Why College Costs Keep Rising

Why College Costs Keep Rising

by Jim Olsztynski | September 7, 2022 | Blog | 0 Comments

If you follow the news, you may have noticed a big story recently about President Biden forgiving up to $20,000 in student debt for beleaguered students and former students. Good for them. But before you applaud the federal government for its generosity, keep in mind that the debts are not really being erased. Payments have merely been transferred from the borrowers to taxpaying trade workers and others who did not go to college, along with college graduates who sacrificed income to pay off their student loans (suckers!). There are no provisions for erasing trade school debt. The unfairness of it all is monumental, but there is something about the policy even more malignant.

This is the fact that the ease of acquiring money for college through student and parent borrowing is what has made college education so expensive. Way back in 1973 when the federal government first got into the business of lending money for college, there was a lid of $7,500 on the amount of money that could be borrowed. Over the years Congress has steadily upped the federal loan limit, which now stands at $57,500 for students. Then in 1980, Congress enacted a program that enabled parents or other guardians to borrow limitless money to send their young loved ones to college. In previous blogs, I have noted how many elderly parents and grandparents end up paying back these loans for the rest of their lives.

Without federal involvement, students and their parents still would be able to borrow money for college from banks and other private lenders. However, those lenders would ask some hard questions about the ability of borrowers to pay back the loans, with interest. And, they would not be anxious to forgive the debt owed. That would likely lead to fewer college graduates, but much more serious ones.

With so much easy money available to students, college administrators have gone on a decades-long spending spree to hire more administrators, increase professor salaries and build a bunch of luxurious faculty lounges, among other expenditures. To fund it all, they have steadily raised tuition and fees. Since 1980 the average annual cost of a four-year undergraduate degree has increased to around $23,000 for public universities and more than $51,000 at private schools. Again, that’s per year, putting the total cost of a four-year undergraduate degree at between $93,000 and $204,000. They couldn’t do that if students couldn’t afford to pay. College seemingly has become more affordable to more people because of student loan programs – although in many cases that’s an illusion.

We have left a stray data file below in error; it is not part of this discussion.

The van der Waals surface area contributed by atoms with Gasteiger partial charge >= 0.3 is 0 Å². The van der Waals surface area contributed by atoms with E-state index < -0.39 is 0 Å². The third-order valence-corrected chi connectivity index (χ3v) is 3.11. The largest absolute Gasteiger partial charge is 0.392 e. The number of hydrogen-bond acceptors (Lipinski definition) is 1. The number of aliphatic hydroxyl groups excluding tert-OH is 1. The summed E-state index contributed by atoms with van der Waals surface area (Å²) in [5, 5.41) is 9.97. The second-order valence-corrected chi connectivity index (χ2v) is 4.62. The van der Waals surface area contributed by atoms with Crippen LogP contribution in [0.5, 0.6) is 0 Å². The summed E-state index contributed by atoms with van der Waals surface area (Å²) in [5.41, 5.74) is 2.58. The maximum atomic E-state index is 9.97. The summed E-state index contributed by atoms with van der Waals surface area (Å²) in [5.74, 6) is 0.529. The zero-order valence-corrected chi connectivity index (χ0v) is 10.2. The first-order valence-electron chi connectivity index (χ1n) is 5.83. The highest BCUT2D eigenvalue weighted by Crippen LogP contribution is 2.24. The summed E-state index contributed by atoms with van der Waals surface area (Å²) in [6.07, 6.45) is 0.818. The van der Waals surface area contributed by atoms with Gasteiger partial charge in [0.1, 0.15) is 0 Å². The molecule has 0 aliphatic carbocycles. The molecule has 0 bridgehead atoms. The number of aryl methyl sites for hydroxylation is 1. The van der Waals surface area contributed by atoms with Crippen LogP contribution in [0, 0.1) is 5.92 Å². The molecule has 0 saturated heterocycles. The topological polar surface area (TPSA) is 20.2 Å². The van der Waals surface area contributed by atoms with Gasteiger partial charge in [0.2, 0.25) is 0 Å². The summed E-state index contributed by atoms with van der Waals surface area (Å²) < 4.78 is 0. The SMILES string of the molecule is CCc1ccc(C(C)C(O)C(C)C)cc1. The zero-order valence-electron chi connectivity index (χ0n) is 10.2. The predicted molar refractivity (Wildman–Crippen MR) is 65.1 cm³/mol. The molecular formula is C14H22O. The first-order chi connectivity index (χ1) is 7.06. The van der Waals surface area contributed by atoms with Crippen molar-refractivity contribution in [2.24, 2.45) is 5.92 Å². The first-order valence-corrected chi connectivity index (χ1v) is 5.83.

Student loans could be considered an investment in one’s future. An “investment” means you pay money now for something that offers a payback in the future. However, any worthwhile investment should pay back more than the cost of the investment. If you buy $1,000 worth of a company’s stock, you want to earn much more than that as time goes by.

However, many student loans are net money losers, which is why politicians want to buy votes by forgiving the amount owed. Some high-paying fields make taking out a big loan worthwhile. Not so for many who major in liberal arts subjects like sociology or women’s studies. One recent study found that 41% of college graduates go to work at jobs that don’t even require a college degree. The meager earnings of many college graduates put them in debt for years, often decades, delaying their opportunity to own a home, support a family and enjoy many of the finer things in life that working at a steady job is supposed to provide.

Forgiving 10-20k of those loans may benefit some of today’s students and graduates, but it sets the stage for still more increases in college costs in the years to come. It may cause some young people to take out loans thinking they won’t have to pay them back, or at least not the full amount.That’s risky thinking to say the least. Subsequent presidential administrations may not continue with such largesse, especially if and when non-college taxpayers start taking revenge in the voting booth.

None of this changes the fact that a trade career remains one of the wisest investments in the future for people with mechanical aptitude and a willingness to put in an honest day’s work for an honest day’s pay. The nationwide shortage of trade workers is causing already high pay scales to rise significantly. Without taxpayer subsidies.